OT: Asperger's syndrome.
|From:||Adrian Morgan <morg0072@...>|
|Date:||Tuesday, June 27, 2000, 0:58|
Irina Rempt wrote, quoting myself:
> > Inversely, I've been known to get _majorly_ offended
> > when people assume to know what I'm thinking. That's
> > one thing that really gets to me. Especially when
> > they're wrong and won't admit the possibility that
> > they _are_ wrong.
> I'm almost the other way around - if people assume to
> know what I'm thinking and I feel they're wrong, I
> start thinking there's something wrong with *me*, for
> instance that I should really be thinking what they
> think I'm thinking. Does that make any sense?
A related thing: If in a shop (e.g. to buy a snack) and someone voiced
a prediction of what I would choose, then this would always offend me
and I would deliberately choose something else.
As for the incorrect-assumption thing, the most extreme example I
can think of - and this one's so extreme I think anyone would be
offended - was as follows. I've been hesitant to air this in public
- I don't want to risk nurturing any of the tensions in my family -
but it does illustrate some important points like how the knowledge
that someone has a mental syndrome of some kind can cause people to
make unnecessarily pessimistic assumptions about their behaviour.
I've written it out so that I could then decide whether to send it
or delete it, and I think that on balance it's probably OK. The
only people on this list who have actually met my parents are
yourselves (Irina and Boudewijn) and you know that they are, on the
whole, decent people.
It was the end of the year, I was living at the Bible College at the
time, and Mum was helping me to clean up the room for the holidays.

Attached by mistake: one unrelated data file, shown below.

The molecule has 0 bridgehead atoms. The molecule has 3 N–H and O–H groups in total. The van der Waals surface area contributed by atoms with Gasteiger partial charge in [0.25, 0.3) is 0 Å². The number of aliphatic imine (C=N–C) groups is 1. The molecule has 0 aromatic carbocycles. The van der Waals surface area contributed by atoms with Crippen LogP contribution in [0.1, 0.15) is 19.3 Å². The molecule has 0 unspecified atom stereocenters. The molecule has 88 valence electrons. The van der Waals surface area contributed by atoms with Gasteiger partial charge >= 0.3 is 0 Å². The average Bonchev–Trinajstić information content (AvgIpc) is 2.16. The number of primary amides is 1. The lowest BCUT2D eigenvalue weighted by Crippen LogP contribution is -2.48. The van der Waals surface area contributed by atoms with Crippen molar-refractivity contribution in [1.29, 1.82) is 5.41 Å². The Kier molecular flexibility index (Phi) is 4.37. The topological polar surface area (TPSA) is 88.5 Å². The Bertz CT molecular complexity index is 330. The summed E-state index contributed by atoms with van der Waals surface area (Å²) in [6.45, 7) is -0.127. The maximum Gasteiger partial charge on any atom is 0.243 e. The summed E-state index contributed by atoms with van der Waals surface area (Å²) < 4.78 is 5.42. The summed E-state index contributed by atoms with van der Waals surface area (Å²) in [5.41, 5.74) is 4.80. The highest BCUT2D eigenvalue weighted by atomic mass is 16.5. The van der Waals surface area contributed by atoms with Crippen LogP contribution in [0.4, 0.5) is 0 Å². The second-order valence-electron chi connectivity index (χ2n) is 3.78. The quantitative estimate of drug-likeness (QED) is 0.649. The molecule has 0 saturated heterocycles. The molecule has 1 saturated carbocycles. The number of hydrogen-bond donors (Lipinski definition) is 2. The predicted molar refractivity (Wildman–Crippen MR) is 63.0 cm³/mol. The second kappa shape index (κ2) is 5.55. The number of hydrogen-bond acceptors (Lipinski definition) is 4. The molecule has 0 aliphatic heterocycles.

We'd washed the curtains and layed them out on the chair in front of
my computer, then we went out for a meal and everything was fine.
But as we walked back into my room afterwards, disaster struck. From
just a look in my eye, apparently, she extrapolated that I was about
to go and sit on the wet curtains and use my computer. I don't
remember exactly how, but somehow we had a _massive_ argument (and
Mum in a bad mood ain't a pretty sight), shouting at each other and
all that (she was shouting, I was despairing) and essentially what
made that argument happen was that there was no room for doubt in
her mind that just because she had interpreted a glint in my eye in
a particular way, she knew for _certain_ what I was thinking, what I
was about to do. There was no space in her head for me to insert the
information that in fact I had *not* been about to sit on the wet
curtains, that instead whilst glancing at the computer I had been
thinking where best to *move* them to, and that I did *not* need Mum
treating me like a five-year-old and making it clear how stupid  I
was for being about to do something that I wasn't about to do at all.
 Speaking of the word 'stupid', it seems that in my parents'
generation, words like 'stupid' and 'idiot' referred exclusively to
intellectual capacity, whereas now their connotations are far more
wide-ranging and also a little less extreme.
www. | Here and there I like to preserve a few islands of sanity
netyp.com/ | within the vast sea of absurdity which is my mind.
member/ | After all, you can't survive as an eight foot tall
dragon | flesh eating dragon if you've got no concept of reality.